Reliable harvest data is still five to six years away, but plots where compost was applied are showing faster, healthier citrus tree growth.
BioCycle November 2015
Early research results suggest compost might lower the stress on trees attacked by a disease that is devastating millions of acres of citrus groves in Florida and elsewhere in the United States and around the globe. Citrus greening or, officially, Huanglongbing (HLB), was first seen in China in 1919 and, after invading the Philippines and South Africa, was confirmed in Florida a decade ago.
The disease stunts tree growth and prevents the ripening of oranges, grapefruit and other citrus crops. It is caused by a bacteria spread mainly by a fly known as the Asian citrus psyllid but also by transporting infected fruit and trees. Florida and six other states — Alabama, Georgia, Mississippi, Texas, Arizona and Hawaii — are under quarantine for the disease and the citrus psyllid, as are parts of California, South Carolina and Louisiana, according to the U.S. Department of Agriculture.
Most of the effort to halt its spread is focused on genetic modification and improving the formulation and delivery of pesticides. But Monica Ozores-Hampton, an associate professor in the Horticultural Sciences Department at the University of Florida, is investigating whether adding compost to the poor, sandy soils that underlie most of the state’s citrus groves could help the trees to fend off the disease.
The thin soil wasn’t an issue before the arrival of citrus greening. The groves could rely on heavy applications of chemical fertilizers and pesticides to ensure a good crop, says Ozores-Hampton, whose work, based at the Southwest Florida Research and Education Center in Immokalee, includes support to commodity groups, regulatory agencies, and vegetable growers needing science-based solutions to production problems. “But when you have the disease, it really compounds the impact on the trees,” she adds.
In theory, compost should produce stronger, more resilient trees by improving the soil’s physical, chemical and biological properties, such as moisture retention and efficiency of nutritient use, notes Ozores-Hampton. “You need to optimize everything. You can provide a better environment for the roots, so the plant will be less under threat of greening, by enabling a better root system.” Results of a survey of 32 growers conducted in 2013 by William Castle, a professor emeritus at the University of Florida, suggest that, “maintaining good tree health is important in minimizing (citrus greening’s) impact.”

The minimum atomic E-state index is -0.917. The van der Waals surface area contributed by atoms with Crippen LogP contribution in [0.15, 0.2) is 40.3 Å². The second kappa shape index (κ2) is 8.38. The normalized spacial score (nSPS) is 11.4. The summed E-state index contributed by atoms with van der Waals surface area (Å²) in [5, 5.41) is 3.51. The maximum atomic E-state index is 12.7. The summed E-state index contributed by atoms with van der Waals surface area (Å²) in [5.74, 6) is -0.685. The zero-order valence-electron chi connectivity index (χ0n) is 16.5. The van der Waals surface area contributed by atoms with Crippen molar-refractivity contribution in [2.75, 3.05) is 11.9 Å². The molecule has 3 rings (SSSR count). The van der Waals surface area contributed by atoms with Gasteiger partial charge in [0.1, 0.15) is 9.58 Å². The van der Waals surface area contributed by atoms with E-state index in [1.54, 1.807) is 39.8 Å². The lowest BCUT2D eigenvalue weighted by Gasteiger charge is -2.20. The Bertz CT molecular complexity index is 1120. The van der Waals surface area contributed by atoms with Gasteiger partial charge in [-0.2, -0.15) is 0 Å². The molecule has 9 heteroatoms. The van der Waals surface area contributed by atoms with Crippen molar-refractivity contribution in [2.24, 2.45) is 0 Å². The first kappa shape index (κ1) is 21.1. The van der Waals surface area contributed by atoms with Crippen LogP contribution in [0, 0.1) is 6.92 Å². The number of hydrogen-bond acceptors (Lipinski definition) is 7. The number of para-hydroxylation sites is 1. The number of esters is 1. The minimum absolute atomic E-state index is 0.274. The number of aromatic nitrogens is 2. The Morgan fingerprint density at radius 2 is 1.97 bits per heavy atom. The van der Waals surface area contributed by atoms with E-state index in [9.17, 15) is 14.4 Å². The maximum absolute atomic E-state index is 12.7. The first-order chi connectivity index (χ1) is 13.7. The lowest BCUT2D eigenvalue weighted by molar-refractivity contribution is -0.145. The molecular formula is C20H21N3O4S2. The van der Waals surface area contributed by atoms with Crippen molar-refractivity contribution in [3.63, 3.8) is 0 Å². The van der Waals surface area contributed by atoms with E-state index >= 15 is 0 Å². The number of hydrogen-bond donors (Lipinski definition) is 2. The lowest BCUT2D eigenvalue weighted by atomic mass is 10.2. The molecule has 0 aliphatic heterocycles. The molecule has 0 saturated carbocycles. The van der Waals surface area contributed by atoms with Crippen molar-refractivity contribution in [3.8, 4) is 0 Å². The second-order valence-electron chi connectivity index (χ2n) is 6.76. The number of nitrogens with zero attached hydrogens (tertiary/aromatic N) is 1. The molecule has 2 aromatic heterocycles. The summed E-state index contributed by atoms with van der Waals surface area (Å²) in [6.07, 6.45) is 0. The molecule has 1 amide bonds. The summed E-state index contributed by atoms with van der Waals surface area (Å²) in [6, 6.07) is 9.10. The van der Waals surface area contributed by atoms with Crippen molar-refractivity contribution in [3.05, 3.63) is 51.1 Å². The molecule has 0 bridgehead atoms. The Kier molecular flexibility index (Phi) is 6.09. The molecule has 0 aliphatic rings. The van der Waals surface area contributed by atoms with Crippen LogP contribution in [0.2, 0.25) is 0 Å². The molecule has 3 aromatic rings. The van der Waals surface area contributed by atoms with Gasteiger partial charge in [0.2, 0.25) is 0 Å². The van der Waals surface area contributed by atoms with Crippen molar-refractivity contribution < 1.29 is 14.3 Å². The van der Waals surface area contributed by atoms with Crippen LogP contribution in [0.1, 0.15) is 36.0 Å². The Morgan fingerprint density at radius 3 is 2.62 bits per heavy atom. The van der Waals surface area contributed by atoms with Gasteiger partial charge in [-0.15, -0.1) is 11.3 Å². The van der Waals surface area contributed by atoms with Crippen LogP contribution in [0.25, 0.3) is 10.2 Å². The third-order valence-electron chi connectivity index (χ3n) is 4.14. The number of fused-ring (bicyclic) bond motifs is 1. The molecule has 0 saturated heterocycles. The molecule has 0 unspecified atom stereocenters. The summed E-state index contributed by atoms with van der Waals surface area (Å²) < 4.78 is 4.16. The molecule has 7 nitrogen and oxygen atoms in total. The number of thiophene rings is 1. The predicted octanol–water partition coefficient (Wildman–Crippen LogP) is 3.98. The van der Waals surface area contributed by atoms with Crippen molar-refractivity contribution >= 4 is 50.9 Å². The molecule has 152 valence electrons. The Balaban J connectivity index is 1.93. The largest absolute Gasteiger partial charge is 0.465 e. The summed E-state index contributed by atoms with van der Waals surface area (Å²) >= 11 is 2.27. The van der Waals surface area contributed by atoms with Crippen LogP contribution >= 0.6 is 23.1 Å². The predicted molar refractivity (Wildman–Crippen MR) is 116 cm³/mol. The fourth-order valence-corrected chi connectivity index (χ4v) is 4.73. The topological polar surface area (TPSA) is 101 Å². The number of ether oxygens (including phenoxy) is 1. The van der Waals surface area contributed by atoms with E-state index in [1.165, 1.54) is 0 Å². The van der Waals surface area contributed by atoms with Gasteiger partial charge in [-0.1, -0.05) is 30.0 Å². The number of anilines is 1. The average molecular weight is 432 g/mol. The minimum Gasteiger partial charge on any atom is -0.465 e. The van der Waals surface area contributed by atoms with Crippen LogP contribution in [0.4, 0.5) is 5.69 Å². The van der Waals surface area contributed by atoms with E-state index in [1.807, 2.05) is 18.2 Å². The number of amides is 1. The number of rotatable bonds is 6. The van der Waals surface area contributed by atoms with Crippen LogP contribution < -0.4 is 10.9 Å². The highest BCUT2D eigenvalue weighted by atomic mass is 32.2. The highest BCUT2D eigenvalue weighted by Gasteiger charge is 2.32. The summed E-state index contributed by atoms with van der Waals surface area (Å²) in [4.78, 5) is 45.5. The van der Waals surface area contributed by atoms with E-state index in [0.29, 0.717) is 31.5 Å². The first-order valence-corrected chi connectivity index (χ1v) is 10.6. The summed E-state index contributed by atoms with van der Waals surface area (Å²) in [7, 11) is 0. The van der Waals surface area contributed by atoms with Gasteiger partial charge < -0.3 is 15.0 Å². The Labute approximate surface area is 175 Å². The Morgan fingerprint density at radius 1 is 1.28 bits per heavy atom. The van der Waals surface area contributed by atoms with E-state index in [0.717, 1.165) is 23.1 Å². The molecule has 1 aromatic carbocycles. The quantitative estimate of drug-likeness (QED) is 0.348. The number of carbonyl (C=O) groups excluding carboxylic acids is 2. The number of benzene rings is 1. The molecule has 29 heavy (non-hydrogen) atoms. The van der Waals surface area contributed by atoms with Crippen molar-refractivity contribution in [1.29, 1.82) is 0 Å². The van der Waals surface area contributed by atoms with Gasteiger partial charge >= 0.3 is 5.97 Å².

A small but growing number of growers use compost, mainly produced from biosolids and yard trimmings by the Solid Waste Division of Lee County, Florida (see “Biosolids Compost Manufacturer Taps Agricultural Markets,” August 2015). While they say compost makes a difference, “we don’t have any data,” says Ozores-Hampton. Her trial, on a 2.5-acre grapefruit grove, is intended to provide some hard evidence.
The research plot is the same land where Ozores-Hampton began testing compost on vegetables in 1993. After a few years, she switched to forestry crops, then, sugar cane, before the citrus trials started 30 months ago. In all cases, compost was applied to half the land; the other half received none. The current source is made from leaves and yard trimmings at R&D Soil Builders Inc., in Immokalee.
Since citrus trees take at least three years to produce fruit, Ozores-Hampton doesn’t yet have harvest results. But, she says, compost leads to faster, healthier growth. “I have been obtaining an average 37.8 percent increase in trunk diameter in the citrus as the result of compost application. Trunk diameter is highly correlated to citrus yields and is one of the methods to measure productivity.”
Despite the evidence of improved tree health, compost doesn’t eliminate the need for chemical fertilizers or pesticides, she adds. “It didn’t delay the onset of the disease. All the trees got it. Compost is not going to kill the bacteria or the citrus psyllid. You still need to use the same regime. Compost should, however, provide larger and healthier root and canopy systems.”
For the tests, compost was applied to half the trees as they were planted. The soil was then covered in white or metallic plastic mulch over the entire plot. Now, Ozores-Hampton intends to use compost and mulch as the new production system to grow citrus.
However, the future of her research is uncertain. It would take five or six years to get reliable harvest data, but she has funding for only another six months. “It’s difficult to get funding for compost trials,” she says. But she is undaunted: “We’ll see what happens. I’ll figure something out.”
Peter Gorrie is a Contributing Editor to BioCycle.